Codiaeum variegatum var. pictum ‘Norma’
This blog is always teaching me new things. Today’s flower is surely not the prettiest or most glamorous. You could probably even call them insignificant but I photographed it because even after growing various Crotons at work and home for many years I had never seen the flowers before. Codiaeum for me provides year round interest in its crinkly, leather like colorful leaves. It all hit home when I visited a garden in Fort Lauderdale and they had an enormous collection of many different cultivars planted in a woodland setting. It left an impression on that clear, bright winter afternoon.
These types of Crotons should not be confused with the genus Croton, which is a large group of species (700) in the spurge family (Euphorbiaceae). Codiaeum is native to Sri Lanka, Indonesia, Malaysia, Southern India and some western Pacific Ocean Islands. It grows in open forests and scrublands. It can grow into a tall shrub/small tree in the wild. My experience growing them in containers has been good. Keeping them moist seems to be the key to having a nice plant. They can be slow growing in containers but are valued for the color and texture they can bring to the greenhouse in the winter.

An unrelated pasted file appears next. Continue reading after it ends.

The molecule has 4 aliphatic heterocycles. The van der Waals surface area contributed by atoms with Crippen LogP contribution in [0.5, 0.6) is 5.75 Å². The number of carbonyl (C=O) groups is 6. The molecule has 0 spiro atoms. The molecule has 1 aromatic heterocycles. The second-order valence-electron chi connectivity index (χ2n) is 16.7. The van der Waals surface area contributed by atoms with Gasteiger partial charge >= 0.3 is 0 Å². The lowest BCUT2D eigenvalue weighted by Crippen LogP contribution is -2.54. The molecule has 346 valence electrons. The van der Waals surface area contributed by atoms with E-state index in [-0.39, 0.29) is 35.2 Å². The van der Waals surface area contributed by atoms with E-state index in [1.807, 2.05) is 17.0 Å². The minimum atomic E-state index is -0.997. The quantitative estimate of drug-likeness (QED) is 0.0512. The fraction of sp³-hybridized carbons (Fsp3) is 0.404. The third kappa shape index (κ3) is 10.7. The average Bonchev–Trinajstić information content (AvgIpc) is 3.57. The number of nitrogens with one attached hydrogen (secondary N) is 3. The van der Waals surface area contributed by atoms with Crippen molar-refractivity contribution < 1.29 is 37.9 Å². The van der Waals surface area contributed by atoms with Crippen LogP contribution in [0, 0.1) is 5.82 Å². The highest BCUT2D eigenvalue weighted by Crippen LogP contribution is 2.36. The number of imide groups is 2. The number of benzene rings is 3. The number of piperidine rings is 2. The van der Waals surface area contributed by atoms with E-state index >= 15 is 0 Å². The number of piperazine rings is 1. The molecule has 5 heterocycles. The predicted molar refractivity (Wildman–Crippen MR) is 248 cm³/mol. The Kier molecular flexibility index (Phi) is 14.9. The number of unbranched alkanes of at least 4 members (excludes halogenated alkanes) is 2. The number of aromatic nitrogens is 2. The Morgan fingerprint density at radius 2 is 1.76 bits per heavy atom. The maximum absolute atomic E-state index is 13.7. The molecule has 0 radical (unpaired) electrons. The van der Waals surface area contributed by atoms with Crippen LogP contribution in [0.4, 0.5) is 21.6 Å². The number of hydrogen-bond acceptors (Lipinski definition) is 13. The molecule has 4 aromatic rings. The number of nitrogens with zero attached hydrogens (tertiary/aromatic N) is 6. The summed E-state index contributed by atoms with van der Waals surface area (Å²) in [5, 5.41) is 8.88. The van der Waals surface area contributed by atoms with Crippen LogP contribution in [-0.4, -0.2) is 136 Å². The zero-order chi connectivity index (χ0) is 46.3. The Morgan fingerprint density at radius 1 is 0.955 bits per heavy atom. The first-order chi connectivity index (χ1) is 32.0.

October is here. Here is a quote that sums up a little bit of what has to be done this time of year.
"Fall is not the end of the gardening year; it is the start of next year's growing season.
The mulch you lay down will protect your perennial plants during the winter and feed the soil as it decays,
while the cleaned up flower bed will give you a huge head start on either planting seeds or setting out small plants."
I would just like to say goodbye to my friend David who was removed from life support this weekend. Mercifully it was just a short time until he was finally at rest after the machines were stopped. I know he wouldn’t have wanted to live like that.
“All that live must die, passing through nature to eternity.”
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